Inspired by You, Cala Health is Working with IETF to Raise Essential Tremor Awareness

By Kristie Burns,
Chief Marketing Officer – Cala Health

For five years, Cala Health has focused on building a therapy—the Cala Trio™—designed especially for the essential tremor (ET) patient to get control of hand tremors. Our campaign, “Freedom to Be,” was inspired by the wide variety of patients we met who want to get back to doing the thing they love to do. Painters, musicians, photographers, people who enjoy cooking and writing, socializing with friends in public, and being their best self.

Photo of Kristie Burns

As part of the Cala Health leadership team, I’ve met many patients. They face each day with perseverance, optimism, and understandably frustration. Please know you have motivated our team. Each patient’s story is unique. Each patient’s experience pushes us to evolve the treatment so that we can help even more ET patients. We are working hard to increase access with financial assistance through insurance coverage and additional international regulatory approvals.

The International Essential Tremor Foundation (IETF) community’s incredible enthusiasm for Cala Trio led to an overflow of volunteers in the largest essential tremor therapeutic trial ever conducted, PROSPECT. Over 260 patients at 26 centers around the U.S. enrolled in six weeks. The data from over 21,000 therapy sessions collected during the study are analyzed; initial reports were accepted and presented at three international meetings with more reports submitted. Thanks to the IETF community, we are learning more about this debilitating condition.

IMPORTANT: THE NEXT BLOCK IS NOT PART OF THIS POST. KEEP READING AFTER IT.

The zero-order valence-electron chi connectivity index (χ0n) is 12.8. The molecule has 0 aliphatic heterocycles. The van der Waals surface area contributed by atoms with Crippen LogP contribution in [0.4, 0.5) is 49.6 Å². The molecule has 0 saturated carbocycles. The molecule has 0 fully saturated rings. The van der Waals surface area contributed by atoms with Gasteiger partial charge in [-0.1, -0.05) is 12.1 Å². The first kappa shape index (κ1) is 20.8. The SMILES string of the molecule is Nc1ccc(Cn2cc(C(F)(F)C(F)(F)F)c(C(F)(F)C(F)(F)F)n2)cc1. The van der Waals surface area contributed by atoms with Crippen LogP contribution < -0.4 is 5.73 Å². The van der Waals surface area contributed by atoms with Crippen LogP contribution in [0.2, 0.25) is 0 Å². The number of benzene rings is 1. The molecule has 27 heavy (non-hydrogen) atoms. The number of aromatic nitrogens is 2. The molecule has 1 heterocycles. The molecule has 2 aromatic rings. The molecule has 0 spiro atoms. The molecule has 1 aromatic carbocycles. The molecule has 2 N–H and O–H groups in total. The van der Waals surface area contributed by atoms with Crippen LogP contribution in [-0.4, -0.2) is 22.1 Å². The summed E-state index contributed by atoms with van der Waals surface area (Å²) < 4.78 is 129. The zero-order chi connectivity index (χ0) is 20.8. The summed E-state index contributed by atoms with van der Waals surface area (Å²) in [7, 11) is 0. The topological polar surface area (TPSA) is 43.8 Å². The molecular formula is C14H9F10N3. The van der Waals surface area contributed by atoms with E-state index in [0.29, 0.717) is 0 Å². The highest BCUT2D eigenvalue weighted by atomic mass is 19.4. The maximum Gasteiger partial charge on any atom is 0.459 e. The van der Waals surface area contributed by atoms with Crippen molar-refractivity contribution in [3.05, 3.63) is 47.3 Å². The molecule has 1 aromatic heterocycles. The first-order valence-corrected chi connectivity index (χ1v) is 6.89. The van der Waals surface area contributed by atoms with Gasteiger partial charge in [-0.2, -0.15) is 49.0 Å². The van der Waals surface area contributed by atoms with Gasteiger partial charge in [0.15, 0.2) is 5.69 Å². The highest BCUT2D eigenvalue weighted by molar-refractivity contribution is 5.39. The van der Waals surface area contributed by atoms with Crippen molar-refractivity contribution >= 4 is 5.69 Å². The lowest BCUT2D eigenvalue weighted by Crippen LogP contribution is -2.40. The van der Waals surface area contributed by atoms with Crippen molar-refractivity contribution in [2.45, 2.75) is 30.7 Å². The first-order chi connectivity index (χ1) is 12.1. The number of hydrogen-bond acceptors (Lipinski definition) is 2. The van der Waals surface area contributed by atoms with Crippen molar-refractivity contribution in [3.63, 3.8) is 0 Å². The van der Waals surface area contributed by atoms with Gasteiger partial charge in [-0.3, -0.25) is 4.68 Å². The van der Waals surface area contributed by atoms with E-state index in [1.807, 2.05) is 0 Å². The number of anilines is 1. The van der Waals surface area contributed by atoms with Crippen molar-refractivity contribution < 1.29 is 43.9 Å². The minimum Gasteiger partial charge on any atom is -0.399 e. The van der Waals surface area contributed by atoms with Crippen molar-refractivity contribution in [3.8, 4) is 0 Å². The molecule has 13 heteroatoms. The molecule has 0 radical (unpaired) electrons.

Cala Health is committed to raising the curtain on essential tremor with health reporters and news outlets educating the public on the most common movement disorder. This month, you might see this article in your local newspaper [link] or our posts on social media for National Essential Tremor Awareness Month. When invited, Cala is always thrilled to participate in support group meetings, local health fairs, and educational meetings for patients and loved ones.

Some of us have had the honor and responsibility of introducing new medical technologies to patients and clinicians for 25 years. Please know that you inspire and motivate us to do our best work. To learn more about Cala Trio, please visit www.CalaTrio.com

The team at Cala Health.

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School and Social Activities Were Nightmares for Me As My Peers Would Ask About My Shaking

March is National Essential Tremor Awareness Month and throughout the month we will be “raising the curtain on essential tremor” to help others understand what it is and the challenges people with essential tremor face. Everyone has a story to tell. Please share these stories with others.

By Loide Nampala

I am Loide Nampala. I am 23 years of age and from an African country Namibia. I would like to share my story for essential tremor awareness month to #RaiseTheCurtainOnET.

As a baby I had epilepsy. Then in my toddler years shaking began in my hands. As I got to pre primary school it affected my writing and social skills to the point where I tried to hide it. But I did this by making my body stiff so my peers always would ask questions wanting to know if I was sick or cold or nervous. I also developed a feeling of being scared of the unknown and always living in fear. As I was growing in years the tremors got worse in my primary and high school year, when it went to my legs and body. My parents took me to the hospital where I went through psychological treatment, which didn’t work.